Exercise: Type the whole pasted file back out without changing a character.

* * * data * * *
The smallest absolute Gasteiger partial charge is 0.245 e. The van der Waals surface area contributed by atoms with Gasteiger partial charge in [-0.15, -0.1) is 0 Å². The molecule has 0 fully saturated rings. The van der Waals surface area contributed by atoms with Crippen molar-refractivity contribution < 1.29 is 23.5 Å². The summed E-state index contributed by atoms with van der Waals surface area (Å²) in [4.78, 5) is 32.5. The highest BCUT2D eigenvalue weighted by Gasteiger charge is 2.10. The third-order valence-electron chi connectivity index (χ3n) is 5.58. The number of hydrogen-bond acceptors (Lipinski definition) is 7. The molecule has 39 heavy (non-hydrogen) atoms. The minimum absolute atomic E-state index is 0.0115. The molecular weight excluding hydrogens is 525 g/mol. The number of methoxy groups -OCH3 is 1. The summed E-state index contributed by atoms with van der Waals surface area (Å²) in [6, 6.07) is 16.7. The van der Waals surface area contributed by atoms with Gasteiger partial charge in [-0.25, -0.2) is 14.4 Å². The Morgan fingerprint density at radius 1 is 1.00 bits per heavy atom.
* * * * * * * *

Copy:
The smallest absolute Gasteiger partial charge is 0.245 e. The van der Waals surface area contributed by atoms with Gasteiger partial charge in [-0.15, -0.1) is 0 Å². The molecule has 0 fully saturated rings. The van der Waals surface area contributed by atoms with Crippen molar-refractivity contribution < 1.29 is 23.5 Å². The summed E-state index contributed by atoms with van der Waals surface area (Å²) in [4.78, 5) is 32.5. The highest BCUT2D eigenvalue weighted by Gasteiger charge is 2.10. The third-order valence-electron chi connectivity index (χ3n) is 5.58. The number of hydrogen-bond acceptors (Lipinski definition) is 7. The molecule has 39 heavy (non-hydrogen) atoms. The minimum absolute atomic E-state index is 0.0115. The molecular weight excluding hydrogens is 525 g/mol. The number of methoxy groups -OCH3 is 1. The summed E-state index contributed by atoms with van der Waals surface area (Å²) in [6, 6.07) is 16.7. The van der Waals surface area contributed by atoms with Gasteiger partial charge in [-0.25, -0.2) is 14.4 Å². The Morgan fingerprint density at radius 1 is 1.00 bits per heavy atom.